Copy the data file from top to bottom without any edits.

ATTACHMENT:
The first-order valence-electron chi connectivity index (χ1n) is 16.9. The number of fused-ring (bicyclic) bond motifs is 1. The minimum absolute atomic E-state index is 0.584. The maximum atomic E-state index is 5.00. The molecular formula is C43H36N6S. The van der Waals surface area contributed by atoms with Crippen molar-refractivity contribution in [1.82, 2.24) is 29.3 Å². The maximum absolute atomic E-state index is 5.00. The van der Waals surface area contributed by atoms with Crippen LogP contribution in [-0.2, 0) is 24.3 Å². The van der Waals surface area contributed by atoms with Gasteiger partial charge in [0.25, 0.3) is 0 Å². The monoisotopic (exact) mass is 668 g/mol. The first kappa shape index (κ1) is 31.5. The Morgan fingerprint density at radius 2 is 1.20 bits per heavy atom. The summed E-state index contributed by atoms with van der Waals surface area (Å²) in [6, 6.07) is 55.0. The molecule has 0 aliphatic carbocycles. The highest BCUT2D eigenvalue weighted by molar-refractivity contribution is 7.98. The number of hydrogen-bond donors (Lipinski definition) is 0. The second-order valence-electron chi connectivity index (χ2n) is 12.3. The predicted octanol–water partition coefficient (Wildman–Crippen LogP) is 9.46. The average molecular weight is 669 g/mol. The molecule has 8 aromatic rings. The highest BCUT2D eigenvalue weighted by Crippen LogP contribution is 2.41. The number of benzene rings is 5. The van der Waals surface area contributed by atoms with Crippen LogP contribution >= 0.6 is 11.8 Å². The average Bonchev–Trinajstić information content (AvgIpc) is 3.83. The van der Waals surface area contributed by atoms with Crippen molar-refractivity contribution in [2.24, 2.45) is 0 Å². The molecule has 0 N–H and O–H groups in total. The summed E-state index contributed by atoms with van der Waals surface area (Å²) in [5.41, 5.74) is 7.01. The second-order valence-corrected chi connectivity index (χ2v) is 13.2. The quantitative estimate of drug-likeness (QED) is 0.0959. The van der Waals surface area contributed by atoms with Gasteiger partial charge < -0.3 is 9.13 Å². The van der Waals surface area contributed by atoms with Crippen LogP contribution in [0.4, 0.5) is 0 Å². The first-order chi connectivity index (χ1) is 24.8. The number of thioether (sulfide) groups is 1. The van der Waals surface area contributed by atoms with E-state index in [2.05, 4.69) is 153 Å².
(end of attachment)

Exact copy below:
The first-order valence-electron chi connectivity index (χ1n) is 16.9. The number of fused-ring (bicyclic) bond motifs is 1. The minimum absolute atomic E-state index is 0.584. The maximum atomic E-state index is 5.00. The molecular formula is C43H36N6S. The van der Waals surface area contributed by atoms with Crippen molar-refractivity contribution in [1.82, 2.24) is 29.3 Å². The maximum absolute atomic E-state index is 5.00. The van der Waals surface area contributed by atoms with Crippen LogP contribution in [-0.2, 0) is 24.3 Å². The van der Waals surface area contributed by atoms with Gasteiger partial charge in [0.25, 0.3) is 0 Å². The monoisotopic (exact) mass is 668 g/mol. The first kappa shape index (κ1) is 31.5. The Morgan fingerprint density at radius 2 is 1.20 bits per heavy atom. The summed E-state index contributed by atoms with van der Waals surface area (Å²) in [6, 6.07) is 55.0. The molecule has 0 aliphatic carbocycles. The highest BCUT2D eigenvalue weighted by molar-refractivity contribution is 7.98. The number of hydrogen-bond donors (Lipinski definition) is 0. The second-order valence-electron chi connectivity index (χ2n) is 12.3. The predicted octanol–water partition coefficient (Wildman–Crippen LogP) is 9.46. The average molecular weight is 669 g/mol. The molecule has 8 aromatic rings. The highest BCUT2D eigenvalue weighted by Crippen LogP contribution is 2.41. The number of benzene rings is 5. The van der Waals surface area contributed by atoms with Crippen LogP contribution >= 0.6 is 11.8 Å². The average Bonchev–Trinajstić information content (AvgIpc) is 3.83. The van der Waals surface area contributed by atoms with Crippen molar-refractivity contribution in [2.24, 2.45) is 0 Å². The molecule has 0 N–H and O–H groups in total. The summed E-state index contributed by atoms with van der Waals surface area (Å²) in [5.41, 5.74) is 7.01. The second-order valence-corrected chi connectivity index (χ2v) is 13.2. The quantitative estimate of drug-likeness (QED) is 0.0959. The van der Waals surface area contributed by atoms with Gasteiger partial charge < -0.3 is 9.13 Å². The van der Waals surface area contributed by atoms with Crippen LogP contribution in [0.4, 0.5) is 0 Å². The first-order chi connectivity index (χ1) is 24.8. The number of thioether (sulfide) groups is 1. The van der Waals surface area contributed by atoms with E-state index in [2.05, 4.69) is 153 Å².